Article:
Meet the Author

Murat Tasci |

Research Economist

Murat Tasci

Murat Tasci is a research economist in the Research Department of the Federal Reserve Bank of Cleveland. He is primarily interested in macroeconomics and labor economics. His current work focuses on business cycles and labor markets, labor market policies, and search frictions.

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Meet the Author

Beth Mowry |

Research Assistant

Beth Mowry

Beth Mowry was formerly a research assistant in the Research Department of the Federal Reserve Bank of Cleveland. Her work focuses on labor markets and business cycles.

11.06.09

Economic Trends

The Employment Situation, October 2009

Beth Mowry and Murat Tasci

Nonfarm payrolls fell by 190,000 in October, coming in slightly below expectations. Previous estimates for August and September, however, were revised up strongly by a total of 91,000, reducing those months’ respective losses to 154,000 and 219,000. The economy has shed a net total of 7.3 million jobs since December 2007, but losses have gradually slowed in recent months, with the average decline falling from 428,000 in the second quarter to 225,000 in the third quarter.

The more surprising aspect of the Bureau of Labor Statistics’ employment report was the large jump in the unemployment rate, from 9.8 to 10.2 percent, a 26-year high. The increase resulted from a rise in the number of unemployed persons ( 558,000), as the size of the labor force stayed relatively constant. A less volatile measure of employment trends in the labor market is the employment-to-population ratio, which slipped 0.3 percentage point to 58.5 percent, its lowest since October 1983.

Industries contributing most to October’s slowdown in payroll losses included professional and business services and education and health, which experienced larger gains over the month, and government, which had no net change after a 40,000 loss in September.

Goods-producing industries on the whole shed 129,000 jobs, split evenly between construction and manufacturing. Construction dropped 62,000 jobs last month, with losses continuing to be at least twice as great on the nonresidential side compared to residential. Manufacturing employment worsened for both durables and nondurables, falling by a total of 61,000 jobs. Motor vehicle and parts manufacturers, however, actually did not contribute to the decline for a change, adding 4,600 payrolls after losing an average of 14,000 per month over the course of the recession.

Service-providing industries lost a total of 61,000 jobs, with most areas seeing little change to moderate improvement. The exception was leisure and hospitality, with losses ballooning to 37,000 compared to just 2,000 in September. Performance was roughly unchanged in October for trade, transportation, and utilities (−66,000), information (−1,000), and financial activities (−8,000). Retail trade’s loss of 39,800 was a tiny improvement, staying roughly on par with the average change since April. Professional and business services added 18,000 jobs compared to 3,000 in September, with progress particularly evident in temporary help services, which had its largest of three consecutive increases (33,700). The only industry without a single decline over the recession has been education and health services, and its gains rose from 17,000 to 45,000. The government sector neither added nor subtracted jobs on net last month but contributed heavily (+44,000) to the total upward revisions in August and September mentioned previously.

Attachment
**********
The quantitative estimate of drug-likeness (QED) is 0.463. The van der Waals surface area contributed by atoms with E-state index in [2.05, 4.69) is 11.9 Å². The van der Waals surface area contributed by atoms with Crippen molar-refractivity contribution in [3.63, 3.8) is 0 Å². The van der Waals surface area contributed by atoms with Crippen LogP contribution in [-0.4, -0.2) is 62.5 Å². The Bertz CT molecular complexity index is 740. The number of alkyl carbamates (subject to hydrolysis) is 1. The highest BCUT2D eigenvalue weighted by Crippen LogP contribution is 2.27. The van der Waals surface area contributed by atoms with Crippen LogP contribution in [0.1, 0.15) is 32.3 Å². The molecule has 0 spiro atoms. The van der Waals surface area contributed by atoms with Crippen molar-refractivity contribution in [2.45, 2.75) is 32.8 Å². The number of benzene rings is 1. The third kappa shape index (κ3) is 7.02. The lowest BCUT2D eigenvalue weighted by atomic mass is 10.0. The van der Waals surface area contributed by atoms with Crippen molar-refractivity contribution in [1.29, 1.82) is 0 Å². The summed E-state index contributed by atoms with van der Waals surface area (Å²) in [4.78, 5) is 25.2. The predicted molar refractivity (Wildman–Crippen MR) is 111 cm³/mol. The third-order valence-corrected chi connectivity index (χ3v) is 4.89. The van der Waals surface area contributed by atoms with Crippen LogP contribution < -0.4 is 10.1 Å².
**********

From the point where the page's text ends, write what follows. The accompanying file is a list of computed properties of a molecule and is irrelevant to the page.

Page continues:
Labor Market Conditions and Revisions

 
Average monthly change (Thousands of employees, NAICS)

August
current

Revision to August

September
current

Revision to September

October
2009
Payroll Employment
−154
47
−219
44
−190
Goods-producing
−130
2
−114
2
−129
Construction
−66
−6
−68
−4
−62
Heavy and civil engineering
−5.2
1
−12
0
−14
Residentiala
−19.7
0
−13
0
−15
Nonresidentialb
−41.5
−7
−42
−3
−33
Manufacturing
−55
11
−45
6
−61
Durable goods
−44
11
−39
4
−44
Nondurable goods
−11
0
−6
2
−17
Service-providing
−24
45
−105
42
−61
Retail trade
−21
−12
−44
−6
−40
Financial activitiesc
−23
2
−9
1
−8
PBSd
−6
13
3
11
18
Temporary help services
3
10
7
9
34
Education and health services
50
4
17
14
45
Leisure and hospitality
−14
0
−2
7
−37
Government
12
31
−40
13
0
Local educational services
−8
9
−14
−1
5
  1. Includes construction of residential buildings and residential specialty trade contractors.
  2. Includes construction of nonresidential buildings and nonresidential specialty trade contractors.
  3. Financial activities include the finance, insurance, and real estate sector and the rental and leasing sector.
  4. PBS is professional business services (professional, scientific, and technical services, management of companies and enterprises, administrative and support, and waste management and remediation services.
  5. Source: Bureau of Labor Statistics.

The diffusion index of employment change tumbled in October, from 37.5 to 33.8, taking a bite out of progress made in each of the three months prior. The index has climbed up from a record low of 19.6 in March but remains far below the expansionary threshold of 50, which indicates an equal balance between industries expanding and contracting employment.